It could be three for the price of one. The LHCb collaboration has found two never-before-seen particles, as well as hints of another new particle, in high-energy proton collisions at the Large Hadron Collider (LHC). Future studies of the properties of these new particles will shed light on the strong force that binds subatomic particles called quarks together.
The new particles are predicted by the well-established quark model, and belong to the same family of particles as the protons that the LHC accelerates and collides: baryons, which are made up of three quarks. But the type of quarks they contain are different: whereas protons contain two up quarks and one down quark, the new particles, dubbed Σb(6097)+ and Σb(6097)-, are bottom baryons composed of one bottom quark and two up quarks (buu) or one bottom quark and two down quarks (bdd) respectively. Four relatives of these particles, known as Σb+, Σb-, Σb*+ and Σb*-, were first observed at a Fermilab experiment, but this is the first time that their two higher-mass counterparts, Σb(6097)+ and Σb(6097)-, have been detected.
The LHCb collaboration found these particles using the classic particle-hunting technique of looking for an excess of events, or bump, over a smooth background of events in data from particle collisions. In this case, the researchers looked for such bumps in the mass distribution of a two-particle system consisting of a neutral baryon called Λb0 and a charged quark-antiquark particle called the π meson. They found two bumps corresponding to the Σb(6097)+ and Σb(6097)- particles, with the whopping significances of 12.7 and 12.6 standard deviations respectively; five standard deviations is the usual threshold to claim the discovery of a new particle. The 6097 in the names refers to the approximate masses of the new particles in MeV, about six times more massive than the proton.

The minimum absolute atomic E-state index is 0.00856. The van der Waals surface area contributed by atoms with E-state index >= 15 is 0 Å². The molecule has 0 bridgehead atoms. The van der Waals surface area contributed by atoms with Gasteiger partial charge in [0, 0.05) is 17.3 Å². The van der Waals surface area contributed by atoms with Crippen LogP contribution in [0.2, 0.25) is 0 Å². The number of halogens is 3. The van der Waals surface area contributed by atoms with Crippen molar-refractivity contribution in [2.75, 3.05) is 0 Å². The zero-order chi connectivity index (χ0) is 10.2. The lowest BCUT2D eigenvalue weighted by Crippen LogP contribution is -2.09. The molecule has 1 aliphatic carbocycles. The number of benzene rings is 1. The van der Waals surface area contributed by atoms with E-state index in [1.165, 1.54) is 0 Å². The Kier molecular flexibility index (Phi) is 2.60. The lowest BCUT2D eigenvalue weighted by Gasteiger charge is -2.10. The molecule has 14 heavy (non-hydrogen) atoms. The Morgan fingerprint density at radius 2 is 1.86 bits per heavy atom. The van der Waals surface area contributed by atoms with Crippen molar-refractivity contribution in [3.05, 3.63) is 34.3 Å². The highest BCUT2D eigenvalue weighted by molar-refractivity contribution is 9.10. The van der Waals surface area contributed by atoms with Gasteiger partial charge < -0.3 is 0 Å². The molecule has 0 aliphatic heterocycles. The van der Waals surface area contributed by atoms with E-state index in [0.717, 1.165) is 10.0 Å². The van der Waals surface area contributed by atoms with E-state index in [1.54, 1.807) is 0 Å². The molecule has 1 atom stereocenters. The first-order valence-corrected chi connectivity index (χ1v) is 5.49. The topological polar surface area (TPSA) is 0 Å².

The third particle, named Zc-(4100) by the LHCb collaboration, is a possible candidate for a different type of quark beast, one made not of the usual two or three quarks but of four quarks (strictly speaking, two quarks and two antiquarks), two of which are heavy charm quarks. Such exotic mesons, sometimes described as “tetraquarks”, as well as five-quark particles called “pentaquarks”, have long been predicted to exist but have only relatively recently been discovered. Searching for structures in the decays of heavier B mesons, the LHCb researchers detected evidence for Zc-(4100) with a significance of more than three standard deviations, short of the threshold for discovery. Future studies with more data, at LHCb or at other experiments, may be able to boost or disprove this evidence.
The new findings, described in two papers posted online and submitted for publication to physics journals, represent another step in physicists’ understanding of the strong force, one of the four fundamental forces of nature.
For more information, see the LHCb website.